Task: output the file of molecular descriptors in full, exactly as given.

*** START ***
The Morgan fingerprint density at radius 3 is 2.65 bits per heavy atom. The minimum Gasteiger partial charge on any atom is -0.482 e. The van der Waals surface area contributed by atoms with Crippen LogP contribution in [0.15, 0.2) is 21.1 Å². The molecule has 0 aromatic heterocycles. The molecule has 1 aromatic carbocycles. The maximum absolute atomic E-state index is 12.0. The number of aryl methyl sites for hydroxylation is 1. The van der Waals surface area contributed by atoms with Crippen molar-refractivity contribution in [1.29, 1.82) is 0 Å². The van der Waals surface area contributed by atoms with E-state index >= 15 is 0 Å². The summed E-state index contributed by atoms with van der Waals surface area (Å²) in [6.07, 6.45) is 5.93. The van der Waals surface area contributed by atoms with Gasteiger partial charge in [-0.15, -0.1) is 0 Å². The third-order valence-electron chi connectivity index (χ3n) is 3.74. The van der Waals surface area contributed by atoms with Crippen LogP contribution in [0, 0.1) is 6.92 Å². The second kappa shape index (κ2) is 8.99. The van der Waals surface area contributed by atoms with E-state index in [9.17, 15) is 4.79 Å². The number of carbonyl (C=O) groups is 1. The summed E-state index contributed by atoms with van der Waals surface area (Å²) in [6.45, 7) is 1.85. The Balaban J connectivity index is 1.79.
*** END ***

The Morgan fingerprint density at radius 3 is 2.65 bits per heavy atom. The minimum Gasteiger partial charge on any atom is -0.482 e. The van der Waals surface area contributed by atoms with Crippen LogP contribution in [0.15, 0.2) is 21.1 Å². The molecule has 0 aromatic heterocycles. The molecule has 1 aromatic carbocycles. The maximum absolute atomic E-state index is 12.0. The number of aryl methyl sites for hydroxylation is 1. The van der Waals surface area contributed by atoms with Crippen molar-refractivity contribution in [1.29, 1.82) is 0 Å². The van der Waals surface area contributed by atoms with E-state index >= 15 is 0 Å². The summed E-state index contributed by atoms with van der Waals surface area (Å²) in [6.07, 6.45) is 5.93. The van der Waals surface area contributed by atoms with Gasteiger partial charge in [-0.15, -0.1) is 0 Å². The third-order valence-electron chi connectivity index (χ3n) is 3.74. The van der Waals surface area contributed by atoms with Crippen LogP contribution in [0, 0.1) is 6.92 Å². The second kappa shape index (κ2) is 8.99. The van der Waals surface area contributed by atoms with E-state index in [9.17, 15) is 4.79 Å². The number of carbonyl (C=O) groups is 1. The summed E-state index contributed by atoms with van der Waals surface area (Å²) in [6.45, 7) is 1.85. The Balaban J connectivity index is 1.79.